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Say I have a statue in my garden. It's very old and thus has moss growing on it and certain scratches and chips/pieces missing from over the years.

But now someone ran into it and it fell, completely destroying the statue in tens of pieces.

I'm about to cast "Reparo", how will my statue be repaired?

How does Reparo know 'how' to repair the statue? Will it repair to its previous 'state'? The state where I like it, with the moss, scratchy look. Or will it repair to the brand-new 'original' state? With pearly white marble no moss and without any scratches?

Is this ever addressed in the books or something of the sorts? Is it open to interpretation, where you have to 'concentrate' on how (much) you want something repaired?

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    Raise your wand and say: Ctrl + Z
    – Clockwork
    Mar 1, 2023 at 10:29
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    Hard to answer... But if "reparo" would remove "wear" then there would be no filthy clothes (like the ones of Lupin) or worn houses (like the Weasleys)...
    – Tode
    Mar 1, 2023 at 11:38

3 Answers 3

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In Chapter 4 of Harry Potter and the Half Blood Prince, Dumbledore and Slughorn use Reparo to fix Slughorn's Resident.

They stood back to back, the tall thin wizard and the short round one, and waved their wands in one identical sweeping motion. The furniture flew back to its original places; ornaments reformed in midair, feathers zoomed into their cushions; torn books repaired themselves as they landed upon their shelves; oil lanterns soared onto side tables and reignited; a vast collection of splintered silver picture frames flew glittering across the room and alighted, whole and untarnished, upon a desk; rips, cracks, and holes healed everywhere, and the walls wiped themselves clean.

As we can see, part of the spell is also cleaning.

However, there is also an instance when the spell didn't clean. In Harry Potter and the Half Blood Prince chapter 11, Harry switches the covers of 2 potion books- One of them is stained and old-looking, and the other is brand new.

He pulled the old copy of Advanced Potion-Making out of his bag and tapped the cover with his wand, muttering, “Diffindo!” The cover fell off. He did the same thing with the brand-new book (Hermione looked scandalized). He then swapped the covers, tapped each, and said, “Reparo!” There sat the Prince’s copy, disguised as a new book, and there sat the fresh copy from Flourish and Blotts, looking thoroughly secondhand.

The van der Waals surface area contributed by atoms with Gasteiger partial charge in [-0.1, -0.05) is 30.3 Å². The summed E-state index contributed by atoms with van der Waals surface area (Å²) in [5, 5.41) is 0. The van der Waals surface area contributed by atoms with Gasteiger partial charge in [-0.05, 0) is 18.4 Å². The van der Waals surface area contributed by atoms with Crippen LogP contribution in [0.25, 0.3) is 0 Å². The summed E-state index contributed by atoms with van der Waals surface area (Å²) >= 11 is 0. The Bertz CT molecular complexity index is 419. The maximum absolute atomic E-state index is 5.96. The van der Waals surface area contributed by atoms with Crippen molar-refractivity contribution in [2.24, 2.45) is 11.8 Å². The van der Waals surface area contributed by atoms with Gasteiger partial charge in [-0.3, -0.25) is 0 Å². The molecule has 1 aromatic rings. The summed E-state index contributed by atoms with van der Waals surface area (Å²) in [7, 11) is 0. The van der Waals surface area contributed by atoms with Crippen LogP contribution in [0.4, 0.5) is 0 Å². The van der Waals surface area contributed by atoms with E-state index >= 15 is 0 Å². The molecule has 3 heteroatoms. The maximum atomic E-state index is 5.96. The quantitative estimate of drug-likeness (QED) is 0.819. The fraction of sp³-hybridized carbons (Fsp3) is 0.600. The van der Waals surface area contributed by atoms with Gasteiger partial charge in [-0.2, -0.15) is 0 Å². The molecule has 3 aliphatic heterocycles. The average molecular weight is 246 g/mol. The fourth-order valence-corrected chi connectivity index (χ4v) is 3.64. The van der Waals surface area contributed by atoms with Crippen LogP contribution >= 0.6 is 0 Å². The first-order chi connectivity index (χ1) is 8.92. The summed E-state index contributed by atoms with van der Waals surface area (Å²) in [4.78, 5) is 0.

We can determine from this that in some instances the spell would clean, and in some it won't. It probably depends on the intention: Harry intended to disguise the Prince's book as a new one, but didn't really care how the new book's cover looks, so the spell didn't clean the cover. On the other hand, Dumbledore and Slughorn intended for the house to look brand new, and that's why the spell also cleaned the house for them.

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  • Does the first quote specify that they are using Reparo?
    – Alex
    Mar 12, 2023 at 15:33
  • @Alex - Good point. I assumed they were using reparo because there is no other obvious spell that fixes objects. I think it makes the most sense that is the spell they used, but it doesn't specify it in the book.
    – MBEllis
    Mar 14, 2023 at 14:55
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Probably Just Put the Pieces Back Together

While we don't, to my knowledge, have anything definitive on the matter, it would likely just put the recently-broken pieces back together and not fix all the chips/scratches/whatever it's had over the years. That seems to be what we get from the various uses of Repairo in the books (fixing Harry's broken glasses for instance). They're always described as being "fixed" but never described as being "brand new" or looking "new" which by pragmatic implication means whatever minor defects they had prior to being broken weren't fixed.

However we ALSO know that Repairo operates differently at different levels of power. Take Harry's Wand in Harry Potter and the Deathly Hallows for example. It's broken almost completely in two, and the initial attempt to mend it sticks the two halves back together, only for it to fall apart the instant Harry tries to use it. Meanwhile at the end of the book when Harry uses the (ostensibly more powerful) Elder Want to repair his own wand, it works perfectly. So theoretically a more powerful version of the Repairo spell might be capable of putting your 10 pieces back together and fixing all the chips and scratches.

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The magical effect of a spell is as much up to the skill and intention of the caster as it is the incantation.

We see this most often with partially transfigured objects when Hogwarts students are first learning spells.

In the case of Reparo, as @MBEllis mentioned, we see both repair to previous condition and improvement. It makes the most sense for this to vary between casts and casters.

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    You could improve this answer by editing it to add any relevant quotes from the source material as supporting evidence. Mar 9, 2023 at 4:38

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